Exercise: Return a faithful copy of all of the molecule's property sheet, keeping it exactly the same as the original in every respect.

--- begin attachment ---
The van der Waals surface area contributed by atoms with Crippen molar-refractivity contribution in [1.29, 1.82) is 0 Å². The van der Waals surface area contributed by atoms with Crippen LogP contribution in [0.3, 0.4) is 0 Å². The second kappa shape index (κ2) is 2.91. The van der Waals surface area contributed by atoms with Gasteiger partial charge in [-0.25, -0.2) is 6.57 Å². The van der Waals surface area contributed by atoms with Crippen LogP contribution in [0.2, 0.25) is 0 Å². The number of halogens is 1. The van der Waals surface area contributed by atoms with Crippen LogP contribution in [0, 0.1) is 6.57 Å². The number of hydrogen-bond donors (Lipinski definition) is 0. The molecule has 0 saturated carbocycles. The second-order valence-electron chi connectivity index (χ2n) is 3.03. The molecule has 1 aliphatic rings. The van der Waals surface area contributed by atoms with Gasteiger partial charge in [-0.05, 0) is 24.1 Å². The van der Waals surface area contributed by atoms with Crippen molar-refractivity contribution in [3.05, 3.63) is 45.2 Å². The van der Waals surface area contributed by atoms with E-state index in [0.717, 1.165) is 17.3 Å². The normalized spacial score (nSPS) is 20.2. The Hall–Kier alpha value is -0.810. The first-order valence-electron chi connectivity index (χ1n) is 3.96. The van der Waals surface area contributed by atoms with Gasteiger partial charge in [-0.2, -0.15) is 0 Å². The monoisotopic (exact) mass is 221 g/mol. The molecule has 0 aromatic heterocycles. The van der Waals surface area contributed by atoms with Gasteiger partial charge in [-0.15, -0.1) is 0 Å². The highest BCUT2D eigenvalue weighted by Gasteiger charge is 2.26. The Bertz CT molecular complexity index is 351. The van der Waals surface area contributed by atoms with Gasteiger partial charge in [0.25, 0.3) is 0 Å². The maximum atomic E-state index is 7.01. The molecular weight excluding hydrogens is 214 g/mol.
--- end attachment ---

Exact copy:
The van der Waals surface area contributed by atoms with Crippen molar-refractivity contribution in [1.29, 1.82) is 0 Å². The van der Waals surface area contributed by atoms with Crippen LogP contribution in [0.3, 0.4) is 0 Å². The second kappa shape index (κ2) is 2.91. The van der Waals surface area contributed by atoms with Gasteiger partial charge in [-0.25, -0.2) is 6.57 Å². The van der Waals surface area contributed by atoms with Crippen LogP contribution in [0.2, 0.25) is 0 Å². The number of halogens is 1. The van der Waals surface area contributed by atoms with Crippen LogP contribution in [0, 0.1) is 6.57 Å². The number of hydrogen-bond donors (Lipinski definition) is 0. The molecule has 0 saturated carbocycles. The second-order valence-electron chi connectivity index (χ2n) is 3.03. The molecule has 1 aliphatic rings. The van der Waals surface area contributed by atoms with Gasteiger partial charge in [-0.05, 0) is 24.1 Å². The van der Waals surface area contributed by atoms with Crippen molar-refractivity contribution in [3.05, 3.63) is 45.2 Å². The van der Waals surface area contributed by atoms with E-state index in [0.717, 1.165) is 17.3 Å². The normalized spacial score (nSPS) is 20.2. The Hall–Kier alpha value is -0.810. The first-order valence-electron chi connectivity index (χ1n) is 3.96. The van der Waals surface area contributed by atoms with Gasteiger partial charge in [-0.2, -0.15) is 0 Å². The monoisotopic (exact) mass is 221 g/mol. The molecule has 0 aromatic heterocycles. The van der Waals surface area contributed by atoms with Gasteiger partial charge in [-0.15, -0.1) is 0 Å². The highest BCUT2D eigenvalue weighted by Gasteiger charge is 2.26. The Bertz CT molecular complexity index is 351. The van der Waals surface area contributed by atoms with Gasteiger partial charge in [0.25, 0.3) is 0 Å². The maximum atomic E-state index is 7.01. The molecular weight excluding hydrogens is 214 g/mol.